Pan-African operator Liquid Telecom has teamed up with a startup hub in Zambia called BongoHive in an effort to spur the local technology ecosystem.
Liquid Telecom said it would provide high-speed Internet access and cloud-based services to startups in BongoHive. It is particularly keen on supporting gaming companies whose products could be offered on its own Kwese Gamer platform.
Liquid provides a range of connectivity and cloud-based services across Africa, including fiber-based residential services in various markets. (See Liquid Telecom Revamps Data Centers in Major Cloud Expansion.)
The operator is also eager to help startups working on so-called Internet of Things (IoT) technologies amid growing telco interest in related service opportunities.
Through a partnership with software giant Microsoft, Liquid would be able to offer development tools to these companies from Microsoft's Azure IoT suite.
Along with several other African countries, Zambia has a thriving startup scene. Local software developers are now working on technologies aimed at various industries, including media, entertainment, gaming, transport, e-health and logistics, said Liquid.
Founded in 2011, BongoHive provides support to more than 400 startups in the country, and has helped to raise startup capital and funding for local entrepreneurs.
"It is an exciting time to be part of Zambia's startup scene, which is growing a big reputation for itself in the region as an innovation hotspot," said Andrew Kapula, the managing director of CEC Liquid, a subsidiary of Liquid Telecom. "Through this new partnership with BongoHive, we believe we can make a real difference to young entrepreneurs, who can benefit from both our experience and technology."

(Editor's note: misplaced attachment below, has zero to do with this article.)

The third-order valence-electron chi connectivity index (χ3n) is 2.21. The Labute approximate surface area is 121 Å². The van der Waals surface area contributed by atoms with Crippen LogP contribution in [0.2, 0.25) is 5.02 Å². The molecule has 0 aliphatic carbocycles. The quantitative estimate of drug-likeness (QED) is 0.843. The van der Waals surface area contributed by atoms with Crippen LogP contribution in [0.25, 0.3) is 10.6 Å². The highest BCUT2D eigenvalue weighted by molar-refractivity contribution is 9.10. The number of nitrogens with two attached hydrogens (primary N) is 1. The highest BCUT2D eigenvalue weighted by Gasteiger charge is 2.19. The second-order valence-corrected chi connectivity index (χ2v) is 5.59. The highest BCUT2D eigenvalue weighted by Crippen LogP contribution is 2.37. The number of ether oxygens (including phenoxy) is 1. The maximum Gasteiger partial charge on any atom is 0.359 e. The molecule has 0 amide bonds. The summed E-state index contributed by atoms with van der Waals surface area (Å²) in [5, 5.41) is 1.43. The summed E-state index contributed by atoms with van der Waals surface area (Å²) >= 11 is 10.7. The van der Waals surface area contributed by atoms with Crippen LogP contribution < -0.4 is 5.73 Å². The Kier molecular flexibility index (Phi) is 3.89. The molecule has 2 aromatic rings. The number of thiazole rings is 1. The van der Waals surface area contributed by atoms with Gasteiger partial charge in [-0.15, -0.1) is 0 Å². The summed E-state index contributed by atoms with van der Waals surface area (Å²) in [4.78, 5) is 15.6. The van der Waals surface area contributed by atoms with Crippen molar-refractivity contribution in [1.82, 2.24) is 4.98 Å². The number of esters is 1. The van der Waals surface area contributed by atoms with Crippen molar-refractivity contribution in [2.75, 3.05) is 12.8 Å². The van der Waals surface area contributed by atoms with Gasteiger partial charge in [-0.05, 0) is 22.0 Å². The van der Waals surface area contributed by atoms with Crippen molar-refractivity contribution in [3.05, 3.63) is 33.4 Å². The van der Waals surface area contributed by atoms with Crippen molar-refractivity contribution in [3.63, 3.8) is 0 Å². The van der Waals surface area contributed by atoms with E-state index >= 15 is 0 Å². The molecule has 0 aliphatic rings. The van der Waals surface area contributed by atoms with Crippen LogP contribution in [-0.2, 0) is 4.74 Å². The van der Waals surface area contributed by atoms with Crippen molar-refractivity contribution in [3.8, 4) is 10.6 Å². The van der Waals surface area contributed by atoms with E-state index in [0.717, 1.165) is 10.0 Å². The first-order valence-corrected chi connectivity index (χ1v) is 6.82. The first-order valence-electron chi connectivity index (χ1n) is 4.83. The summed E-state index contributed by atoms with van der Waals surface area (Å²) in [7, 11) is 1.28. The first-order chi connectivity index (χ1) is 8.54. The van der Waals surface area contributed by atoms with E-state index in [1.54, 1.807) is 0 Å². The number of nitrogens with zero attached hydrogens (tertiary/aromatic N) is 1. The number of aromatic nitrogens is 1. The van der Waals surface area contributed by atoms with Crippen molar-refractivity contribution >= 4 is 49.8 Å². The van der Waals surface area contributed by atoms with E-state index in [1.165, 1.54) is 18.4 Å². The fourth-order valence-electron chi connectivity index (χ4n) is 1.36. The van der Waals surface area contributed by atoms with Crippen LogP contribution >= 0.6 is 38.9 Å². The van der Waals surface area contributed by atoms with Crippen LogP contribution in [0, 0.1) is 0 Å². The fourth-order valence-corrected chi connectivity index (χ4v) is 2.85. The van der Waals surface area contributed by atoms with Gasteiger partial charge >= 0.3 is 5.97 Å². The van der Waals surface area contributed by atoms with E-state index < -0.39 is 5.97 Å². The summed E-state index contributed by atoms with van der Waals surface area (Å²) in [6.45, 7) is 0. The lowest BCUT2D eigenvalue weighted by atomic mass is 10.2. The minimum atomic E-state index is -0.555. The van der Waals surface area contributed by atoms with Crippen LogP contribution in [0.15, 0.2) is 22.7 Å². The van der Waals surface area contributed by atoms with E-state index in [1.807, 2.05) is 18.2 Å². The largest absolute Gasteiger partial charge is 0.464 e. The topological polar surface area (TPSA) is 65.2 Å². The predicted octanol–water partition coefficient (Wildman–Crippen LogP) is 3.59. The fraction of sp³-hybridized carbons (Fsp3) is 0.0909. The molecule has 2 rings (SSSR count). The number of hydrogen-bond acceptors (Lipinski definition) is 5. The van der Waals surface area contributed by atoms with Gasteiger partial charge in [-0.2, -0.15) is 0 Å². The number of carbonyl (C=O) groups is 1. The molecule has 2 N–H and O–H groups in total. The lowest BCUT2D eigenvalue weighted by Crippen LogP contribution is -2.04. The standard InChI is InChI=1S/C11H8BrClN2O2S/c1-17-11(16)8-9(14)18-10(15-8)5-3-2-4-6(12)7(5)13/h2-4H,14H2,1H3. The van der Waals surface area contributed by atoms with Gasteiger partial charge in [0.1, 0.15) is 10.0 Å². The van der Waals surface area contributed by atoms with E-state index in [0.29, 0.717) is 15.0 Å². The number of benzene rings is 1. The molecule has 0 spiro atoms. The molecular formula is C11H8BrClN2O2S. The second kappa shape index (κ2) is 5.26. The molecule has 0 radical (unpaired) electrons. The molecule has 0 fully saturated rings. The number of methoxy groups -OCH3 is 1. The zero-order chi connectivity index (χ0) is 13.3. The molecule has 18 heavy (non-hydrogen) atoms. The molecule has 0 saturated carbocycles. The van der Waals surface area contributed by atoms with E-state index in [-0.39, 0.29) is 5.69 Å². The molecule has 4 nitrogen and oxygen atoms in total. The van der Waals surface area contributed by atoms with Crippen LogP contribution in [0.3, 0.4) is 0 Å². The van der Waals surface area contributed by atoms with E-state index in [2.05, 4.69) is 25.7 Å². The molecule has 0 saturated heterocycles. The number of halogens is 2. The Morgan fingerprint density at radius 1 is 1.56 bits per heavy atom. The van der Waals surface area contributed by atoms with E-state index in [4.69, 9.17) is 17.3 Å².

By supporting local entrepreneurs and technology startups, Liquid aims to generate new sales opportunities for its growing cloud business on the continent.
The operator has recently prioritized its cloud strategy and is expanding data centers in South Africa and other markets as demand for local hosting facilities continues to rise.
Given the previous lack of data center facilities in Africa, many companies have been forced to rely on cloud providers outside the region. But using data centers in Africa would improve the service experience and reduce costs.
The startups that Liquid is supporting could potentially become major customers of the operator's cloud business in future.
— Iain Morris, News Editor, Light Reading